http://www.hybridcars.com/contrary-to-musks-suggestion-nhtsa-did-not-call-tesla-suspension-complaints-fraudulent/

      Beware of accepting Musk’s claims as gospel. He and the truth aren’t exactly the best of friends.

      • 0 avatar
        SCE to AUX

        From the link you cite:

        “More than 30 complaints were indeed posted with federal authorities by one man, Keith Leech of New South Wales, Australia.”

        So this fellow is using the NHTSA web site to troll Tesla, and he doesn’t even own one of their cars.

        I’m not saying there isn’t a core design problem – maybe there is. But I don’t blame Tesla or Musk for going after people like this with both barrels.

        How would you characterize someone who systematically posted complaints on the NHTSA site about Honda, Toyota, GM, etc, using fake VINs, and who doesn’t even own their product?

        • 0 avatar
          Pch101

          The point remains is that Musk is lying about what NHTSA said.

          NHTSA is not going to throw around the word “fraud”, nor is it going to dismiss a claim before it has been investigated. Even if the claims prove to be utterly false, it won’t be using the word “fraud” to describe them.

          Musk loves to hype the positive and to attack his critics, and everybody should know better than to take him at his word.

          If he had simply said that Tesla believes that the claims are baseless, that would have been fine. But the truth wasn’t good enough; he felt compelled to lie.

          • 0 avatar
            accord1999

            Yes, like the time Musk claimed the drive unit failures that famously knocked out Edmund’s Model S multiple times had been caused by a minor issue and was a $1 fix but drive units made after that continue to fail today. Or the time Tesla claimed a 5.4 star NHTSA safety rating which forced NHTSA to issue a statement denying that such a thing existed.

        • 0 avatar
          DenverMike

          Dollars to Donuts, Keith Leech also goes by “Big Al from Oz”.

  • avatar
    tresmonos

    assuming a 7 day work week, that’s 14-15 JPH. 20-21 JPH on a 5 day work week.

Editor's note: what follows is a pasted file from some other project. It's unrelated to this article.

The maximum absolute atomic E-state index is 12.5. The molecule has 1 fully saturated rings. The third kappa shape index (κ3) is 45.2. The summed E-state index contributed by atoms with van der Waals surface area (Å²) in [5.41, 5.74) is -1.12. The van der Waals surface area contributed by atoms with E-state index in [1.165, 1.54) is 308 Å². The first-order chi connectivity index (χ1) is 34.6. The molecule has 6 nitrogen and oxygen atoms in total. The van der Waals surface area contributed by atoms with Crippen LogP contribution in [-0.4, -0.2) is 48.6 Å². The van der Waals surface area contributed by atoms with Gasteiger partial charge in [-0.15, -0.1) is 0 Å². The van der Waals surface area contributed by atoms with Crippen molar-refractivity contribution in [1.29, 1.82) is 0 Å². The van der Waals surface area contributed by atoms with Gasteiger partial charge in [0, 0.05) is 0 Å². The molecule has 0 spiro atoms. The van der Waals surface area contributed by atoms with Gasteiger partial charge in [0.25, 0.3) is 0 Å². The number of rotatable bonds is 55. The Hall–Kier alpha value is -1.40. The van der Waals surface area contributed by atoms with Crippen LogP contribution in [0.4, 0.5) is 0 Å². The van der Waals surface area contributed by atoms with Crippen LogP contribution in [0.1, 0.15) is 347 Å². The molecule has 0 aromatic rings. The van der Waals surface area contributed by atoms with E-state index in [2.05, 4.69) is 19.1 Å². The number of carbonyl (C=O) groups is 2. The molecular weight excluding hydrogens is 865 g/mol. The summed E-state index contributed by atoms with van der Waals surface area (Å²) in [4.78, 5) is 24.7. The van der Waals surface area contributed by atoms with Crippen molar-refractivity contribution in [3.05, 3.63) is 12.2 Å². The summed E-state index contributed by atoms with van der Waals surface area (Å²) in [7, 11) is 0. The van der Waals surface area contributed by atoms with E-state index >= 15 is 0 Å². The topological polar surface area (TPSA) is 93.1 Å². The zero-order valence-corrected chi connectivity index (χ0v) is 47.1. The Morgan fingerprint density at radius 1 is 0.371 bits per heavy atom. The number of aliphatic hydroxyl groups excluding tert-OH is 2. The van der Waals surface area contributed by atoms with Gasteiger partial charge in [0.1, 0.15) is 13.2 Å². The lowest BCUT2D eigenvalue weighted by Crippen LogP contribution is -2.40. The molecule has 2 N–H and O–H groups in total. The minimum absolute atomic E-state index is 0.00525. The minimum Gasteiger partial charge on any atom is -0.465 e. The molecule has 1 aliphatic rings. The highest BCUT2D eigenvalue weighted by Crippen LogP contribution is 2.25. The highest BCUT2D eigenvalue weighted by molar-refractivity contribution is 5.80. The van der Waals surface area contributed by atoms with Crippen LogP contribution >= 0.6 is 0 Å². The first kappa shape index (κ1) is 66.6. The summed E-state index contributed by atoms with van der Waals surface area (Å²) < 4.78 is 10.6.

Still very weak.

  • avatar
    Acd

    So does 100k/year get them to where they start making a profit from building cars?

    • 0 avatar
      heavy handle

      It gets them closer to profitability, if that’s what they want.
      It’s likely that their medium-term objective is achieving sufficient market penetration rather than generating profits. That’s what Amazon was doing for its first 10 years. They weren’t opposed to making money, but they used most of their cash flow to fuel more growth.

      Short version: 100K units is great if you just want to sell niche luxury cars, but it’s only a step on the ladder if you want to become a mainstream player.

  • avatar
    VoGo

    I wondered why Musk tweaked pricing by introducing a lower priced model, the S 60. Now I see why – he has increased production capacity markedly, and ahead of schedule.

    What would Detroit do with newfound capacity? Stuff the channel with tens of thousands of unwanted vehicles and dump them on the fleet market.

    There’s a difference.

    • 0 avatar
      accord1999

      Aren’t they just catching up with past estimates; they were supposed to be at 2000 by the end of 2015. But the disastrous launch of the Model X merely shows that Tesla are amateurs in the manufacturing game.

      The Detroit 3 probably would never run into newfound capacity since they have a decent clue on how much they can manufacture. Though if they did, I’m sure it’ll be quickly used to build as many fast selling pickups and SUVs/CUVs as possible.

      • 0 avatar
        Luke42

        Silicon valley management make a lot of “stretch goals”.

        It makes everyone work longer hours, and you can never tell if the company met the real goals unleas they tell you.

        It’s a doubly useful fog-of-war effect.

        • 0 avatar
          JimZ

          It also burns people out and makes them leave. High turnover is bad for a company like this, the continual brain drain and needing to train new people is a huge drag on time and resources.

  • avatar
    Big Al from Oz

    I believe Elon Musk is dreaming about the number of Tesla’s he can manufacture, let alone sell.